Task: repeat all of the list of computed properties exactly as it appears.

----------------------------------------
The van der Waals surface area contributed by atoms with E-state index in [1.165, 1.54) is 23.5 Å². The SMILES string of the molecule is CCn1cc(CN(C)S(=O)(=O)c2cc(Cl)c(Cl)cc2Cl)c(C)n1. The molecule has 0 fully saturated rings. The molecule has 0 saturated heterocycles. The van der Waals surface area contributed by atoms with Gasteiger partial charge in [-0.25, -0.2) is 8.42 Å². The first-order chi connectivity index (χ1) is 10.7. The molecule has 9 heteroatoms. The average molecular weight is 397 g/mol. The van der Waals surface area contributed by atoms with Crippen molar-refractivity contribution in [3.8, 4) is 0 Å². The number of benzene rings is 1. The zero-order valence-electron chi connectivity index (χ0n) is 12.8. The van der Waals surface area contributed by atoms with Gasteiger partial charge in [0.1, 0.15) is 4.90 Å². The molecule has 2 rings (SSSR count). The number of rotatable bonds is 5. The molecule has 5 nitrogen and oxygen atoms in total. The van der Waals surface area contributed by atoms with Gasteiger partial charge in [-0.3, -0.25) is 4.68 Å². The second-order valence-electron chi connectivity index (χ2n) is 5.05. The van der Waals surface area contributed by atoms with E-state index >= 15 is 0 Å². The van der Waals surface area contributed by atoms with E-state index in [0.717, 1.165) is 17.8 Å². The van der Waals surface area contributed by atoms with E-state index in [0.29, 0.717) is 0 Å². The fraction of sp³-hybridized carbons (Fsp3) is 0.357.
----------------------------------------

The van der Waals surface area contributed by atoms with E-state index in [1.165, 1.54) is 23.5 Å². The SMILES string of the molecule is CCn1cc(CN(C)S(=O)(=O)c2cc(Cl)c(Cl)cc2Cl)c(C)n1. The molecule has 0 fully saturated rings. The molecule has 0 saturated heterocycles. The van der Waals surface area contributed by atoms with Gasteiger partial charge in [-0.25, -0.2) is 8.42 Å². The first-order chi connectivity index (χ1) is 10.7. The molecule has 9 heteroatoms. The average molecular weight is 397 g/mol. The van der Waals surface area contributed by atoms with Crippen molar-refractivity contribution in [3.8, 4) is 0 Å². The number of benzene rings is 1. The zero-order valence-electron chi connectivity index (χ0n) is 12.8. The van der Waals surface area contributed by atoms with Gasteiger partial charge in [0.1, 0.15) is 4.90 Å². The molecule has 2 rings (SSSR count). The number of rotatable bonds is 5. The molecule has 5 nitrogen and oxygen atoms in total. The van der Waals surface area contributed by atoms with Gasteiger partial charge in [-0.3, -0.25) is 4.68 Å². The second-order valence-electron chi connectivity index (χ2n) is 5.05. The van der Waals surface area contributed by atoms with E-state index >= 15 is 0 Å². The van der Waals surface area contributed by atoms with E-state index in [0.717, 1.165) is 17.8 Å². The van der Waals surface area contributed by atoms with E-state index in [0.29, 0.717) is 0 Å². The fraction of sp³-hybridized carbons (Fsp3) is 0.357.